Brent Bozell
Given that Tom Daschle occupies the lofty position as the most visible Democratic leader in Washington, you would think he would be one of the most well-informed. Throughout the war on terrorism, he's been regularly briefed by the administration and has breakfast regularly with the president. So why does he have to stoop to launching hysterical tirades based on sloppy reporting in the Washington Post? Post reporter Dana Milbank, never one to miss throwing an elbow at the president, put the word "Democrats" in front of Bush's quote that some are "not interested in the security of the American people." Then Daschle, wearing glasses to keep his eyeballs in his head, poured out hot rhetoric like a volcano, actually accusing the president of impugning the service of disabled veteran Democrats Daniel Inouye and Max Cleland. Accuracy and documentation wasn't the point for the Democratic leader, or the Post. So what did Bush actually say? The record is crystal clear, and anyone can find the president's remarks, word for word, on the White House Web site (www.whitehouse.gov). And you can see how the Post (and its biggest fan, Daschle) was making a partisan hash of things. While Milbank's story left the impression Bush was talking about Iraq, he was clearly talking about the politicization of the homeland security bill. "The House responded, but the Senate is more interested in special interests in Washington and not interested in the security of the American people." Milbank's editing was sleazy, designed for cheap outrage. Two sentences later, Bush added, "And people are working hard in Washington ... both Republicans and Democrats. See, this isn't a partisan issue. This is an American issue." Milbank later left this out -- and for good reason. Had he put it in, there would have been no controversy. There was a reason Bush did not say "Democrats" are uninterested in national security. Almost half the House Democratic caucus voted for a homeland security bill he likes. He would like a fair amount of Senate Democrats to support it, too. But Tom Daschle and Joe Lieberman are squashing the House bill. Nowhere in his story did Milbank address the president's point: Democratic leaders in the Senate appear more interested in pandering to their union base -- giving the president no power to fire incompetent morons and extending Davis-Bacon top-wage privileges through more government agencies -- than making the country fast, flexible and efficient in response to potential attacks. When asked about his story on CNN, Milbank thought the whole uproar was funny, making jokes about getting bonuses from the Post as Senate Democrats brandished his newspaper on TV. But why was the story so sloppy? Milbank justified tying Bush's remarks to Iraq because "whatever the context is, the only thing any of us is discussing right now is Iraq. So it has to have some reverberation." So a news reporter's goal is ... reverberation? Well, reverberate it did. The TV news brigade quickly followed, capturing Tom Daschle's meltdown, but it was a case study for Americans in which networks behave like (somewhat) neutral observers, and which ones are hopeless hacks for the Daschle spin factory. ABC echoed Milbank's twisted "reverberation" that Bush was speaking on Iraq. At CBS, Bob Schieffer milked Daschle's hoary points about the patriotism of Senate Democrats, and how Sen. Daniel Inouye "lost an arm to the Nazis." Of the Big Three, only NBC looked like they did more than two minutes of preparation, adding context and skepticism. Tom Brokaw noted that Bush was speaking about homeland security, Lisa Myers explained the Senate fights over union wishes, and Tim Russert added that Daschle might have been responding to Al Gore's fierce pitch for the "peace wing" of the party. (On cable, CNN and Fox also suggested the Daschle-Post attacks were a little loose on the facts.) Daschle's Senate floor meltdown was another strange variant on the recent tendency of Democratic leaders to justify their attacks on President Bush based on liberal news media attacks. In May, House leader Dick Gephardt came under fire for suggesting President Bush needed to be grilled about what he knew about September 11 and when he knew it -- as if the al-Qaeda surprise attack was a Watergate scandal complete with exploding airplanes. Gephardt aides later explained that their leader was only merely mimicking the Bush-baiting rhetoric of. ... NBC "Today" host Katie Couric. Clearly, there's something wrong when left-wing media attacks become talking points for the leadership of the Democratic Party. What Daschle did was reprehensible party politics. No less deplorable was the action of the Washington Post in setting him up.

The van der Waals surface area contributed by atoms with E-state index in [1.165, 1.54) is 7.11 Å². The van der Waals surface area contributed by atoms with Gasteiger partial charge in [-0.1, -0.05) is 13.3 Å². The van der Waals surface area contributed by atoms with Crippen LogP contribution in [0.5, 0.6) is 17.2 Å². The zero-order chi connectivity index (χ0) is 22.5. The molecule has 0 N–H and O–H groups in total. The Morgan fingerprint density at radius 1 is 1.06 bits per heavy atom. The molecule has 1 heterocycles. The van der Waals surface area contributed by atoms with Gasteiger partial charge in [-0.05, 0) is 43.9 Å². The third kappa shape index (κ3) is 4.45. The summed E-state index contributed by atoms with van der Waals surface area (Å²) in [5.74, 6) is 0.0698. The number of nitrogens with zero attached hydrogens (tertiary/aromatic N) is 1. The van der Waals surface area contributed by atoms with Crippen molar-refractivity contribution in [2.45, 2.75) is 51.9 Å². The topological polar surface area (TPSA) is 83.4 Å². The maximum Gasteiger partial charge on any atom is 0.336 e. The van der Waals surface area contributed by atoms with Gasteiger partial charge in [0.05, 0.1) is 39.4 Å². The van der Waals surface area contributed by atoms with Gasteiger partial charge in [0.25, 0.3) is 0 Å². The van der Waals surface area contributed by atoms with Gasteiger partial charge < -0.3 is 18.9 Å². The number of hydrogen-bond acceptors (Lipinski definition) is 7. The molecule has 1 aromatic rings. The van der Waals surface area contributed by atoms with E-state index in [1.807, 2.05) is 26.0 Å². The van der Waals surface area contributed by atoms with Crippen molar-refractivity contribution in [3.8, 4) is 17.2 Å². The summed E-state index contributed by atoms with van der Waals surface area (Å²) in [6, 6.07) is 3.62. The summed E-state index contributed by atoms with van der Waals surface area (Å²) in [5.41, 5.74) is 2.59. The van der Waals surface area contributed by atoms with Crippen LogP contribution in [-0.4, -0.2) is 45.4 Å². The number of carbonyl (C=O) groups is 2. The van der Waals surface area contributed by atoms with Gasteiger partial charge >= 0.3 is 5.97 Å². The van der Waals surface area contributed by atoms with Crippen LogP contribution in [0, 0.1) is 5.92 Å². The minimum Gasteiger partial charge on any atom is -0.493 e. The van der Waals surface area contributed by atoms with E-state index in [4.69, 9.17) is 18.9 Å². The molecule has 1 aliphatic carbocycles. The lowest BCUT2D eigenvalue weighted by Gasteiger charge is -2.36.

Brent Bozell

Founder and President of the Media Research Center, Brent Bozell runs the largest media watchdog organization in America.
 
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